Being phosphorylated and activated by Spc1, transcription factor Atf1 induces expression of a set of the genes important for cellular adaptation to stressful conditions (Chen et al., 2003; Shiozaki and Russell, 1996; Wilkinson et al., 1996). We tested some of the genes under the regulation of Spc1–Atf1 for their involvement in the recovery of TORC2 activity after osmostress. It was found that a strain lacking gpd1+ failed to induce significant re-phosphorylation of Gad8 even after 100 min under osmostress (Fig. 5D; Fig. S3B). gpd1+ encodes glycerol-3-phosphate dehydrogenase, a protein involved in biosynthesis of glycerol that is important for cellular adaptation to high osmolarity (Ohmiya et al., 1995). Conversely, such a defect was not observed in a strain lacking gpd2+, a gpd1+ paralog with no apparent role in cellular osmo-resistance (Yamada et al., 1996) (Fig. S3B). In addition, the gene disruption of pmk1+ and slm1+, which encode a stress-responsive MAPK (Cohen et al., 2014; Madrid et al., 2016) and an ortholog of the Slm proteins in S. cerevisiae (Riggi et al., 2018), respectively, did not affect the Gad8 phosphorylation during high osmostress (Fig. S4).
These results suggest that Spc1 promotes reactivation of TORC2 after osmostress, through Atf1, which induces expression of gpd1+. Indeed, the Δspc1 Δatf1 and Δspc1 Δgpd1 double mutants showed defects similar to the respective single mutants, consistent with the idea that Spc1, Atf1 and Gpd1 function together during the recovery of TORC2 inactivated by osmostress (Fig. 6A,B). However, in normal osmolarity media, the Δgpd1 mutation did not affect Gad8 phosphorylation (Fig. 6C), indicating that the positive regulation of TORC2 by Spc1 in the absence of osmostress (Fig. 3A) is not dependent on gpd1+. By contrast, as in Δspc1 cells, Gad8 phosphorylation was reduced in Δatf1 cells (Fig. 6C). Unexpectedly, the Δspc1 and Δatf1 mutations appeared to be additive, with Gad8 phosphorylation in the Δspc1 Δatf1 double mutant significantly lower than in the respective single mutants. It is likely that, under normal growth conditions without osmostress, Spc1 and Atf1 independently affect TORC2 activity.
Genetic analysis in fission yeast demonstrated that the Spc1 cascade and the TORC2–Gad8 pathway are both required for cellular adaptation to high osmostress, though the stress elicits opposite responses to these two signaling pathways; activation of the Spc1 cascade and inhibition of the TORC2 pathway (Cohen et al., 2014; Ikeda et al., 2008; Millar et al., 1995; Shiozaki and Russell, 1995b). Because Sin1 was identified as a SAPK-interacting protein (Wilkinson et al., 1999) and also as a TORC2 subunit (Hayashi et al., 2007; Matsuo et al., 2007), Sin1 seems to be a candidate molecule that links Spc1 to TORC2 in cellular stress response. Having found that TORC2 does not affect Spc1 signaling (Ikeda et al., 2008), in this study we pursued the opposing question of whether Spc1 modulates TORC2 signaling.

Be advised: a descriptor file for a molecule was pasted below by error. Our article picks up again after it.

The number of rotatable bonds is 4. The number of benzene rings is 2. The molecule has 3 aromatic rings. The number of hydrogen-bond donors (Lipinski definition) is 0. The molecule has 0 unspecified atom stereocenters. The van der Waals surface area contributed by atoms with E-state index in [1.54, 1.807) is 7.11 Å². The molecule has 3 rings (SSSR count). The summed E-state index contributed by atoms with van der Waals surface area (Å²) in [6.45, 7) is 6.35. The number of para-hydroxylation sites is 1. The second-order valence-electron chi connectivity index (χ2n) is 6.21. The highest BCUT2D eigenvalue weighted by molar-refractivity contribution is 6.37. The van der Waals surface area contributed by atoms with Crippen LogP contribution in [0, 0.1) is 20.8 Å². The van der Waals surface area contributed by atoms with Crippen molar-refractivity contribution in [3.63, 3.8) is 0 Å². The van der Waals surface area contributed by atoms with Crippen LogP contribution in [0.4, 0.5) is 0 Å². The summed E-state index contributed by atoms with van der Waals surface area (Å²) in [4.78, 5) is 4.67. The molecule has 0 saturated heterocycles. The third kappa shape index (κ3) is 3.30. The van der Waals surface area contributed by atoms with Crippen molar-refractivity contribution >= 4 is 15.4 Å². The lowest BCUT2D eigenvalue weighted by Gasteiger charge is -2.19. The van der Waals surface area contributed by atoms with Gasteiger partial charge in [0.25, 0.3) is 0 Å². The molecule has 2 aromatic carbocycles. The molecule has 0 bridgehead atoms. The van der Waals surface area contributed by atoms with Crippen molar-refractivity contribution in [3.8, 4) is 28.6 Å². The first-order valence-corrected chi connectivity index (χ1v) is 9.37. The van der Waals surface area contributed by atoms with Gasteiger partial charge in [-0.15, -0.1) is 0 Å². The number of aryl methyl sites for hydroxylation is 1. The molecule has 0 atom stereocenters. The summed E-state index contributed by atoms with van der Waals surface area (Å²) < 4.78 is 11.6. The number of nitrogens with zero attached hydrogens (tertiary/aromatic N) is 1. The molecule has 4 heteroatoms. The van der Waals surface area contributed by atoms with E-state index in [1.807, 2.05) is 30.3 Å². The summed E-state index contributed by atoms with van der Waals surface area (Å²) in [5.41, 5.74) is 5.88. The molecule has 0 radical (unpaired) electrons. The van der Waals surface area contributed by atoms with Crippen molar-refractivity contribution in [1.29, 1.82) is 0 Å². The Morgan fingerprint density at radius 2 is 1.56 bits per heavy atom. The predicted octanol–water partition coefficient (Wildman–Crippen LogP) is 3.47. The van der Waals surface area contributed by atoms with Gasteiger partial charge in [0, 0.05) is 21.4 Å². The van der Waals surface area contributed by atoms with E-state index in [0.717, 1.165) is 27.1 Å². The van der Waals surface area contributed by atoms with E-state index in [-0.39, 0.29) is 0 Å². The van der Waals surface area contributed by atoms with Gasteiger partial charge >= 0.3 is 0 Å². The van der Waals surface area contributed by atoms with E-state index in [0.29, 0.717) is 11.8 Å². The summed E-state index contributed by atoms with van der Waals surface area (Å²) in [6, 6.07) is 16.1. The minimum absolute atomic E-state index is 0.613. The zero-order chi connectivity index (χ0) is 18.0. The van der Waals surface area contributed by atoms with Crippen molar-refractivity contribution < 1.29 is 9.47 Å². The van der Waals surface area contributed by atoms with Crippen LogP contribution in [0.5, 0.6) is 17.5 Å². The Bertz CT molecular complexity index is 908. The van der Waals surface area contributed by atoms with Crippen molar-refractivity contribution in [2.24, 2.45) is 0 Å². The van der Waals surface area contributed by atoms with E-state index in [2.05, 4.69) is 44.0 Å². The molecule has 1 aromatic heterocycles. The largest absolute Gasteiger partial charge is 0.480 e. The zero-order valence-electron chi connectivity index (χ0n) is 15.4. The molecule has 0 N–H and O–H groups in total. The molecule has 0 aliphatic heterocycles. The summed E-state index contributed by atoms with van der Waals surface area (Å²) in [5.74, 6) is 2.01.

We successfully reproduced the previously reported interaction between Spc1 and Sin1 in the yeast two-hybrid assay (Wilkinson et al., 1999), and further showed that the CD domain of Spc1 and a cluster of basic residues in Sin1 are involved in the interaction. The specificity of this Spc1–Sin1 interaction was further corroborated by a reciprocal yeast two-hybrid screen of a S. pombe cDNA library using a C-terminal Sin1 fragment of residues 401–665 as bait. A short, C-terminal Spc1 fragment that includes the CD domain (residues 304–349) was identified in this screen (data not shown). Thus, the interaction of Spc1 with Sin1 may be similar to the interactions of other MAPKs with their substrates and regulators (Tanoue et al., 2000). By contrast, we failed in our attempt to detect the Spc1–Sin1 interaction by co-purification assays (data not shown), and the mass spectrometry analysis of fission yeast TORC2 detected Sin1, but not Spc1 (Hayashi et al., 2007). The interaction between Spc1 and Sin1 may not be stable enough for these biochemical approaches.
We found that mutational inactivation of Spc1 results in compromised TORC2-dependent phosphorylation of Gad8, indicating that Spc1 positively regulates the TORC2–Gad8 pathway. However, TORC2 activity is not altered by the sin1-3KQ mutation that disrupts the interaction of Sin1 with Spc1 and thus, the Sin1–Spc1 interaction is not required for the observed Spc1-dependent regulation of the TORC2 pathway. In addition, the loss of Spc1 has no apparent impact on TORC2 integrity nor on the cellular localization of TORC2 and its substrate Gad8. These observations imply a rather circuitous regulatory mechanism by which Spc1 positively regulates TORC2–Gad8 signaling.